Merchant resigns from Board of Regents
Monisha Merchant has resigned from the University of Colorado Board of Regents to take a post as senior advisor for business affairs for Colorado Sen. Michael Bennet. Merchant, a Lakewood Democrat whose six-year term representing the 7th District began in January 2009, resigned Sept. 25.
We appreciate her dedicated service to the people of the state and to the University of Colorado's students, faculty, staff, alumni and friends. She has been a diligent board member who thoughtfully addressed critical issues facing the university and has also been a staunch advocate for ensuring that CU continues its place as one of the top public universities in the world. We wish her well in her new endeavor.
Under state law, the governor appoints a successor to serve until the next general election, set for November 2012. That election will determine who holds the seat for the final two years of the term.
National Solar Observatory to partner with CU-Boulder
We are excited that the University of Colorado Boulder has been chosen as the site of the National Solar Observatory (NSO) headquarters by the Association of Universities for Research in Astronomy (AURA) in Washington, D.C.
This project will bring up to 70 scientists, engineers and staff to CU-Boulder – where the headquarters will be housed on our east campus – and a payroll of roughly $20 million. It will add to the already outstanding federal laboratory presence in Boulder and at CU – indeed, this presence was a central feature of our selection – and it will build upon our considerable successes in space science and solar research.
This project is the culmination of the combined efforts of the Office of the Vice Chancellor for Research, the Office of the Vice Chancellor for Strategic Relations, the Office of the Provost and a number of academic departments at CU-Boulder, led by the Department of Astrophysical and Planetary Sciences and Associate Professor Mark Rast, the team leader who wrote our proposal to AURA. We also received assistance in this effort from city and state agencies throughout Colorado, as well as strong support from Gov. John Hickenlooper, Sen. Michael Bennet, Sen. Mark Udall and Rep. Ed Perlmutter.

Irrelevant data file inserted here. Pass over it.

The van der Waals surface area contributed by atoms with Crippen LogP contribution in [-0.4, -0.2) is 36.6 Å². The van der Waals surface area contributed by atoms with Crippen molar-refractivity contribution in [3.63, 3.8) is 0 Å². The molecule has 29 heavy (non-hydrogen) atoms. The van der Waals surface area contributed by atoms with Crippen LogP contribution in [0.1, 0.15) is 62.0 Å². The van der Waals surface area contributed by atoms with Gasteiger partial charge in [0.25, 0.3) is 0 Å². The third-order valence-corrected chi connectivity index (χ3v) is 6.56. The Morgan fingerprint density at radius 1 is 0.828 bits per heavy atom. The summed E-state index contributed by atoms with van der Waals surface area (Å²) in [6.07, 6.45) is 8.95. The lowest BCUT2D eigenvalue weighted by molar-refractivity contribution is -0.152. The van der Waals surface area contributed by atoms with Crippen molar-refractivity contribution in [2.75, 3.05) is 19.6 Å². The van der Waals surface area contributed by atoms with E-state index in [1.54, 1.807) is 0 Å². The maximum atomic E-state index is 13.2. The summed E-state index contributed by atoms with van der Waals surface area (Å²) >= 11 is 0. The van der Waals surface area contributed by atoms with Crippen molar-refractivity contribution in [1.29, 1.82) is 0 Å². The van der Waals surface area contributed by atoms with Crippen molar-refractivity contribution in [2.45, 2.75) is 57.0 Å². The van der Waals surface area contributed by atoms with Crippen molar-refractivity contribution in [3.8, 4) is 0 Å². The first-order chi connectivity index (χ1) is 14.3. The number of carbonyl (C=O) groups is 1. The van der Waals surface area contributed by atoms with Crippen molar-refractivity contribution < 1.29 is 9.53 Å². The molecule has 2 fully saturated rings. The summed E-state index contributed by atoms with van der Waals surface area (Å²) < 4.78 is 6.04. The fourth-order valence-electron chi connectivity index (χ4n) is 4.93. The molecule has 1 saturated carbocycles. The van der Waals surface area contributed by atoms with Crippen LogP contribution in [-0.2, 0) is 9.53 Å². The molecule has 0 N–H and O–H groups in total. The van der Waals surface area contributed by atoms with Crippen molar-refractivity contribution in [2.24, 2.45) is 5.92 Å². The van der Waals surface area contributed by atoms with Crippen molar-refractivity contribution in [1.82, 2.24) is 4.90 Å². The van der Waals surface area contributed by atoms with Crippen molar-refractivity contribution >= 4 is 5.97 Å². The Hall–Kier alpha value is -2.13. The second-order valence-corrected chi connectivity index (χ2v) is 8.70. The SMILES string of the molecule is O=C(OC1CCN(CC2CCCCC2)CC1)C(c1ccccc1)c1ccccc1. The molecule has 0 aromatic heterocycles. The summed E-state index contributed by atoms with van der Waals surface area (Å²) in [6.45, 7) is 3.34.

Join us in congratulating Professor Rast and all the supporting folks who have helped secure this important facility. To read more about the NSO and our selection to host its headquarters, please visit the main CU website at: http://www.cu.edu.
UCCS chancellor returns to White House a 'Champion of Change'
UCCS Chancellor Pam Shockley-Zalabak is getting to be a regular at the White House. Last year, she and CU-Boulder Chancellor Philip P. DiStefano were recognized for efforts to advance science, technology, engineering and math – or STEM – education. Last month, she returned and was honored as a "Champion of Change," leaders making an impact with challenges affecting the country.
Schockley-Zalabak participated in a White House roundtable discussion on the positive impact of many community colleges across the nation. She told the story of the Southern Colorado Education Consortium, a partnership she leads among two- and four-year colleges in southern Colorado to improve student success in the region. The event was part of President Obama's push to significantly increase the number of college graduates by 2010.
See a video of the roundtable at the White House.
Six University of Colorado faculty members receive Distinguished Professor designation
Being chosen a Distinguished Professor is the highest faculty honor at the University of Colorado. We are pleased to announce six CU faculty members who are the most recent group recognized for this distinction. Distinguished Professors
are faculty who demonstrate exemplary performance in research or creative work, a record of excellence in classroom teaching and supervision of individual learning, and outstanding service to the profession, university and community.
Candidates are nominated by colleagues and deans and, with the unanimous recommendation of a committee of Distinguished Professors, forwarded to the Board of Regents, which provides final approval. Honorees are:
- Wayne Cascio, Ph.D., professor of management at the Business School, University of Colorado Denver.
- Peter deLeon, Ph.D., professor of public policy in the School of Public Affairs, CU Denver.
- Stephen I. Goodman, M.D., professor of pediatrics in the CU School of Medicine, Anschutz Medical Campus.
- Peter M. Henson, Ph.D., professor of pharmacology, immunology and pathology in the CU School of Medicine, Anschutz Medical Campus
- E. Chester Ridgway, M.D., MACP, professor of endocrinology in the CU School of Medicine, Anschutz Medical Campus.
- Richard Traystman, Ph.D., vice chancellor for research, CU Denver, and professor in the CU School of Medicine, Anschutz Medical Campus.
Cascio, deLeon and Traytsman, were honored by the University of Colorado Board of Regents at its September meeting. Goodman, Henson and Ridgeway will be honored at the regents' Nov. 9-10 meeting at CU-Boulder. With the addition of the six designees, 65 Distinguished Professors have been chosen since the program's inception in 1977.
Find out more about the professors.
Another partnership with community colleges